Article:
Thorpe told Journal-isms today that she was waiting for an NPR announcement about Smiley, but that the African American Public Radio Consortium, which now has about 25 stations as members, is developing other news projects with NPR. In recent days, the group met with NPR for three days in Washington and developed a "semi-road map for additional programming and possibilities" for new African American products, she said. Smiley "is not the only thing we were thinking about. We weren't stopping there."
After the NPR response, NPR and the consortium issued a joint statement saying, "NPR and the Consortium are committed to the continuation of this show -- and the creation of others, for which it opened the door."
Deborah Heard Named AME at Washington Post
Deborah Heard, a black journalist who is the no. 2 person in the Washington Post's Style section, has been named to the top job, which carries the rank of assistant managing editor, Executive Editor Leonard Downie Jr. announced today.
Heard, 47, succeeds Eugene Robinson, whose failure to be selected as managing editor at the paper has precipitated a discussion about the Post's commitment to diversity. Robinson has been named associate editor and op-ed columnist.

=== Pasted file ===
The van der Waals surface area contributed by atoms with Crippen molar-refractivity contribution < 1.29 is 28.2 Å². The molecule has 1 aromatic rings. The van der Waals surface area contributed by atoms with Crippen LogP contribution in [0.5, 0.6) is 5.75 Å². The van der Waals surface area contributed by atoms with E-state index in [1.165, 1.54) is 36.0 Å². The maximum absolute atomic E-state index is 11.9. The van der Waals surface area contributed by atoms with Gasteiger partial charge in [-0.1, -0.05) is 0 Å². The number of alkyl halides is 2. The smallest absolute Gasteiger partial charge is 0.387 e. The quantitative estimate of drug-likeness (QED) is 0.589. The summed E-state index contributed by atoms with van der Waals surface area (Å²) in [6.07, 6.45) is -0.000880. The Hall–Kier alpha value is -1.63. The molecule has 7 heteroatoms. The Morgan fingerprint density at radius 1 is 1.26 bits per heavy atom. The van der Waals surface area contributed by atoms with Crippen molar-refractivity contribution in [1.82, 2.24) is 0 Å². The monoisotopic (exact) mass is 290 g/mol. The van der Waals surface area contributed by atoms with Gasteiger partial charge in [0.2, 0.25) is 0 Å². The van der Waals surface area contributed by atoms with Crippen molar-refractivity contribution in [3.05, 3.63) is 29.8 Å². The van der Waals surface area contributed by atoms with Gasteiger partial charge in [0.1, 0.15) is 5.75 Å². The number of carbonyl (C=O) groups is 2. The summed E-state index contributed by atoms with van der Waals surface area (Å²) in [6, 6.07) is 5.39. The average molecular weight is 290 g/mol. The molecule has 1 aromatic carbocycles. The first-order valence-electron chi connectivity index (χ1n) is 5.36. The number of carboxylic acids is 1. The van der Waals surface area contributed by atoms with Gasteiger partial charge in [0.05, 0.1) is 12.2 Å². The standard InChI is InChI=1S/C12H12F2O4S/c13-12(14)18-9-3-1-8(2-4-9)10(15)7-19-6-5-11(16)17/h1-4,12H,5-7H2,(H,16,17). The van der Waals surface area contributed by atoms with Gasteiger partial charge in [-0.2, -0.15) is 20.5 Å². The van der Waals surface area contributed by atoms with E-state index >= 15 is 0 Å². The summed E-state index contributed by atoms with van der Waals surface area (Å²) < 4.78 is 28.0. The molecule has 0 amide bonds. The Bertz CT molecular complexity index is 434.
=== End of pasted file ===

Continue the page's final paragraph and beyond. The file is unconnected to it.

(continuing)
"As deputy AME, Deb has played a large role in Style?s prize-winning success and its special place in our readers? daily lives. We now expect Deb to take the talented staff that she and Gene have built to new places, further delighting readers and challenging the rest of the newsroom. Her leadership, talent and judgment will be invaluable as we work on ways to make the entire newspaper as compelling for readers as possible," Downie wrote to the staff.
"Deb, who grew up in Alabama and received her bachelor?s degree from the University of Alabama, worked as an editor at the Miami Herald before coming to The Washington Post twenty years ago this month as an editor in Metro. She was lured to Style by Mary Hadar and became Deputy AME in 1995.